Here’s a Christmas present from Stanford University. They apparently won’t ban use of “American” after all. Yay them.
In May, the college administration published a list of words to be scrubbed from the university’s website and computer code, including describing someone as an “American.”
It has to go because it insinuates “that the US is the most important country in the Americas.”
Perhaps they’re right; you could make a strong case for Barbados.
The Elimination of Harmful Language Initiative issued by the IT Department also sought to ban “master,” as in “mastering” a subject, because of the slave/master dynamic (last practiced in America 157 years ago).
They also want to ban “grandfather,” because of its use in racist voting laws (by Southern Democrats, which they don’t mention), and they urged using “Latinx” instead of “Hispanic,” even though actual Hispanics hate that term.
“The goal of the Elimination of Harmful Language Initiative is to eliminate many forms of harmful language,” the guide says. Phew. That will take a lot of correcting well beyond renaming now-offensive sports teams and eliminating all sex-specific terms such as “he” and “she.”
There is a method to this sort of madness. The idea is to keep people always looking over their shoulder in case one of our commissars is listening. It’s the linguistic part of the Left’s plan to turn the U.S. into an updated version of the Soviet Union.
Even the woke term “preferred pronouns” is no longer acceptable and should be simply “pronouns.” The word “preferred” indicates that “nonbinary gender identity is a choice and a preference,” the guide explains.
Remember, people are not born male or female. They are “assigned” their sex by a doctor who is pathetically unable to predict which baby boy will one day be prodded into thinking he is really a girl.
Mimi St. Johns, writing in the Stanford Review, a conservative publication that helped expose the censorship scheme on December 19, has helpfully posted it so everyone can read it. She noted how the university tried to cover up after getting caught, putting the guide behind a cyber wall.
After the fur flew, Stanford’s Chief Information Officer issued a sort of “we didn’t really mean it” update: “The website does not represent university policy. It also does not represent mandates or requirements.” Oh, really?
And we can go ahead and keep using “American.” They didn’t really mean that, either.
Ironically, one of the groups that came up with this list is called People of Color in Technology. Too bad for them that the guide bans “people of color” as insufficiently inclusive. The guide recommends instead BIPOC, which stands for “Black, Indigenous, and People of Color.” Much better.
Here are a few more banned terms, along with their suggested replacements:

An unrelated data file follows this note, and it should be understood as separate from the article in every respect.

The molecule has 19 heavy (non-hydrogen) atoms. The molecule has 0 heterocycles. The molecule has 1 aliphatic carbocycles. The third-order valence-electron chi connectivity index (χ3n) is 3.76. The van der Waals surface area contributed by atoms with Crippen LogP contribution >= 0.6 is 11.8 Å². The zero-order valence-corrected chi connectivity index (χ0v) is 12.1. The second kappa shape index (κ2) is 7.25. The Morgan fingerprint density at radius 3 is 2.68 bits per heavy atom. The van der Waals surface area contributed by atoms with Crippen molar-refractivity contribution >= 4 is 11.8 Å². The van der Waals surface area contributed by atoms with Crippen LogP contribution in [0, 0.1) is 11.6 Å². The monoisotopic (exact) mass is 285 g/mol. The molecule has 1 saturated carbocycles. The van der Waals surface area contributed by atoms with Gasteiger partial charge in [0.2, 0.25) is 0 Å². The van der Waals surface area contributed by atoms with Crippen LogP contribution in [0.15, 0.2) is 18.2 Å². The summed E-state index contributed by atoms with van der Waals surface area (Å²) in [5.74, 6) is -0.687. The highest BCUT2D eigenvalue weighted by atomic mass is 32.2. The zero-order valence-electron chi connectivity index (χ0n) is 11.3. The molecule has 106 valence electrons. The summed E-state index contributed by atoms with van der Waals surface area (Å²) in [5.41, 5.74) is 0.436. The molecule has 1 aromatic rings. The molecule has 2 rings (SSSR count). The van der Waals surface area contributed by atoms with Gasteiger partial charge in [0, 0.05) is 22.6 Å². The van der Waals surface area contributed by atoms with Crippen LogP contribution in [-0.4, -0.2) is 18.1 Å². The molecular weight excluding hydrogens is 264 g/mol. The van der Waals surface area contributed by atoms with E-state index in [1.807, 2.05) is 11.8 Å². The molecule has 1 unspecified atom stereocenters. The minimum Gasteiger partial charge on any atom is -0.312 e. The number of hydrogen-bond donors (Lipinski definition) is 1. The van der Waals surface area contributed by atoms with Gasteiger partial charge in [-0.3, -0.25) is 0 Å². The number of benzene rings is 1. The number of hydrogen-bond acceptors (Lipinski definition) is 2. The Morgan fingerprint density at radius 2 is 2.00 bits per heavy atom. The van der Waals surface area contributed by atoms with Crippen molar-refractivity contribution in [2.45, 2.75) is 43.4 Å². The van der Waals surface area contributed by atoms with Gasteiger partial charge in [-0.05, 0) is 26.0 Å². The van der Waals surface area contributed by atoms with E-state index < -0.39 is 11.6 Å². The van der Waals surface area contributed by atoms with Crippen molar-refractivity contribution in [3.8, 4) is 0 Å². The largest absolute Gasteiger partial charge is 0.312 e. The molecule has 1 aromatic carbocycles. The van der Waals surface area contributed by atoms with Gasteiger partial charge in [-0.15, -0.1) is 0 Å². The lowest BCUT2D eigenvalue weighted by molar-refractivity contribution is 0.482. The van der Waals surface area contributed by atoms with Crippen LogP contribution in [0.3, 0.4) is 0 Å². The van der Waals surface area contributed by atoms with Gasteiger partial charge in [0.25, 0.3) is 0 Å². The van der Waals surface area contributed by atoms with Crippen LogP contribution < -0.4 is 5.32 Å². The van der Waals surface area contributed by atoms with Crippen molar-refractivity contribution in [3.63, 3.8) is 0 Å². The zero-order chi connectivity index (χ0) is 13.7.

“Stupid” becomes “boring/uncool” because it “implies the person is incapable of expressing themselves.”
“Crazy” should be “surprising/wild.” So, be careful with that description you give to the cops when a knife-wielding nutcase on the subway threatens everyone.
The same goes for “insane.” Again, “surprising/wild.” Could it be that Stanford’s Democrats are trying to get rid of terms that accurately describe what their party has become?
“Blind study” gives way to “masked study,” because otherwise it “unintentionally perpetuates that disability is somehow abnormal or negative, furthering an ableist culture.” Remember, the arm you broke while falling on the ice isn’t fractured; it’s just “different.” Okay, I made this last one up, but it fits.
“Abort” is, well, aborted in favor of “cancel/end” so that it doesn’t “unintentionally raise religious/moral concerns over abortion.” No, wouldn’t want to do that.
“Geronimo” should not be invoked as a term of exuberance because it’s a “caricature of the brave warrior, often during ‘macho’ pursuits.” Bungee jumpers, you’ve been warned.
“Survivor” is dumped for multi-word phrases such as “person who has been impacted by” so that people are not defined “by just one of their experiences.” Hear that CBS?
“Gangbusters” is reduced to “very successful.” Otherwise, it “unnecessarily invokes the notion of police action against ‘gangs’ in a positive light, which may have racial undertones.”
How about this one? “Slave” becomes “unfair work practices, underpaid, over worked.” Hmm. That describes how nearly all employees feel at one point or another. Kind of takes the lash out of the term, destroying its real meaning. Are they afraid to upset the Chinese Communist Party or what?
“Beating a dead horse” becomes “refusing to let something go.” Otherwise, it “normalizes violence against animals.” This is true. The last time I heard it, I had an uncontrollable urge to punch out Mister Ed.
There’s more, a lot more, but you get the idea. The scandal really hit the fan when Elon Musk tweeted to his more than 120 million Twitter followers: “Stanford disapproves of saying you’re proud to be an American?”
Mr. Musk’s acquisition of Twitter and subsequent revelations have already laid bare the FBI/Deep State’s war against honest elections in America. Socking it to Stanford was child’s play.
For whatever Mr. Musk has planned next, all I can say is: “Geronimo!"
This article appeared originally here.
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